Potential subjunctives (outside of conditional statements)
The potential subjunctive is most commonly found as part of conditional statements to form contrary-to-fact and less vivid conditionals. This assignment, however, will focus only on the independent use of the potential subjunctive, not its use in conditionals.
The independent use of the potential subjunctive expresses an action which is possible or was possible (but didn’t occur) in the past. Additionally, the potential is also used in the 1st person singular to express mild assertion and in the expression of wishes (as an alternative to the optative subjunctive).
The potential subjunctive is negated by nōn.
Present or perfect subjunctive (with no distinction in sense) in any person or number may refer to an action which is either possible or imaginable. Subjunctive verbs of this sort are often translated into English with “may”, “would”, and “could”.
Hecatē hoc nōn sinat. “Hecate would not permit it.”
Forsitan (“perhaps”) sometimes accompanies a potential subjunctive (but it is also frequent with the indicative). With forsitan, no added words are needed to indicate potential in English.
Forsitan Venus ex tōtā gente tribūta petat.
“Perhaps Venus seeks payment from my whole family.”
The potential subjunctive often has an indefinite subject in the 2nd person (an indefinite or generic “you”) or 3rd person (“someone”). In the 3rd person, this is often signaled with an indefinite subject, for example: aliquis, quispiam, or the indefinite quis (see Assignment 5).
Nōn facile inveniās ūnum multīs in mīlibus.
“You could not easily find one among thousands.”
Forsitan quispiam hoc dīxerit. “Perhaps anyone could say this.”
The imperfect subjunctive may refer to a conceivable or probable action in the past and can be expressed in any person and number. A past conceivable action is best translated into English with “might have”, “would have”, and “could have”.
Haec causa melius ā tribus agerētur quam nunc ab ūnō agitur.
“This cause would have been better plead by three men than now it is plead by one.”
A 2nd person singular imperfect subjunctive in narration indicates what you (an indefinite or generic “you”) would have seen, thought, or believed, if you had been present at the events described. Sometimes the 3rd person imperfect subjunctive is used in an equivalent sense.
Crēderēs dē caelō deōs dēcidere.
“You would have believed that the gods fell from the sky.”
The first person singular present or perfect subjunctive is common in mild assertions expressed with verbs of thinking, speaking, or wishing. This may be illustrated in the difference between the statements credo (“I believe”) and velim crēdere or velim crēdam (“I would like to believe”). This use of the potential subjunctive may be translated into English phrases like: “I would like”, “I would say”, “I would think”, etc.
Hoc minimum malōrum in illīs dīxerim. “I would call this the least of their evils.”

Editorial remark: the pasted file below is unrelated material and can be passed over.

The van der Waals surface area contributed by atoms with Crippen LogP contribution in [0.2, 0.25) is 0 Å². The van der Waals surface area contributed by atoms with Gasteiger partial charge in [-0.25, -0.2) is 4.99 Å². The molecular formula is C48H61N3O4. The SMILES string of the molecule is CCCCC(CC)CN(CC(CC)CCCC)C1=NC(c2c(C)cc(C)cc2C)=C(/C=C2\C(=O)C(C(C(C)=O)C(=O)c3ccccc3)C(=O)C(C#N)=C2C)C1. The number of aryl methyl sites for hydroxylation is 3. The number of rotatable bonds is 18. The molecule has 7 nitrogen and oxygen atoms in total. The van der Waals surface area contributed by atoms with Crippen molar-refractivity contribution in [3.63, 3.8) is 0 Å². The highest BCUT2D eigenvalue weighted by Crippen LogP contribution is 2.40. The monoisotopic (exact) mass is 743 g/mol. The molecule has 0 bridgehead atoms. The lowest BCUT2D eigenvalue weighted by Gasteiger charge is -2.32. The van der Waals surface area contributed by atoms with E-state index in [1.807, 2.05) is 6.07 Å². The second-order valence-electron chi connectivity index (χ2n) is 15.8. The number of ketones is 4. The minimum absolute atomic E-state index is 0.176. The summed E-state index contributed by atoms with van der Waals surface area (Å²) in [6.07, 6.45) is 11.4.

When it is a verb of wishing used in this way, there is little difference between the potential subjunctive and a wish expressed by the optative subjunctive (ie. velim manēre, velim maneat, and maneat may mean “may he remain”).
Velim tū saepe ad mē scrībās.
“I would like you to write to me often” or “I wish you would write to me often.”
The imperfect forms vellem, nōllem, and māllem (as well as other verbs of wishing, ie. cuperem, optārem) indicate an unfulfilled wish in the present. This use of the potential subjunctive can be translated with phrases such as: “I wish it were” “I wish I could”, “I prefer you would”, etc.
Nunc vellem frēnāre dracōnēs Mēdēae. “Now I wish I could bridle Medea’s dragons.”
or “Would that I could now bridle Medea’s dragons.”
Nōllem, sed necesse est. “I wish it weren’t, but it is necessary”
The formulations are often, but not necessarily, less exclamatory in nature than the optative subjunctive (see Assignment 7). Otherwise, there can be little to no difference between the this use of the potential subjunctive and the unfulfillable wish, as indicated by the alternate translations included above.
Some additional notes
Potential expressed by a perfect subjunctive does occasionally refer to a past likelihood (see Pinkster §7.45).
Forsitan frāter tuus ista audīverit. “Perhaps your brother might have heard these things.”
Outside of conditionals, the pluperfect subjunctive appears rarely with potential force referring to something which could have happened in the past, but did not.
Nūlla pāgina meīs in libellīs sine tē crēvisset.
“No page in my books would have grown without you.”
The potential subjunctive with an indefinite subject may occur in interrogative statements, and in such cases are little different from the deliberative use of the jussive subjunctive (except that the subject is indefinite).
Quis sōlem dīcere falsum audeat? “Who would dare to call the sun deceitful?”
Quis iniūriam Catōnī sciēns faceret? “Who could have knowingly done injury to Cato?”
For each of the following present tense subjunctives, provide the corresponding perfect tense subjunctive form, preserving person, number, and voice.
Sample: faciant Answer: fēcerint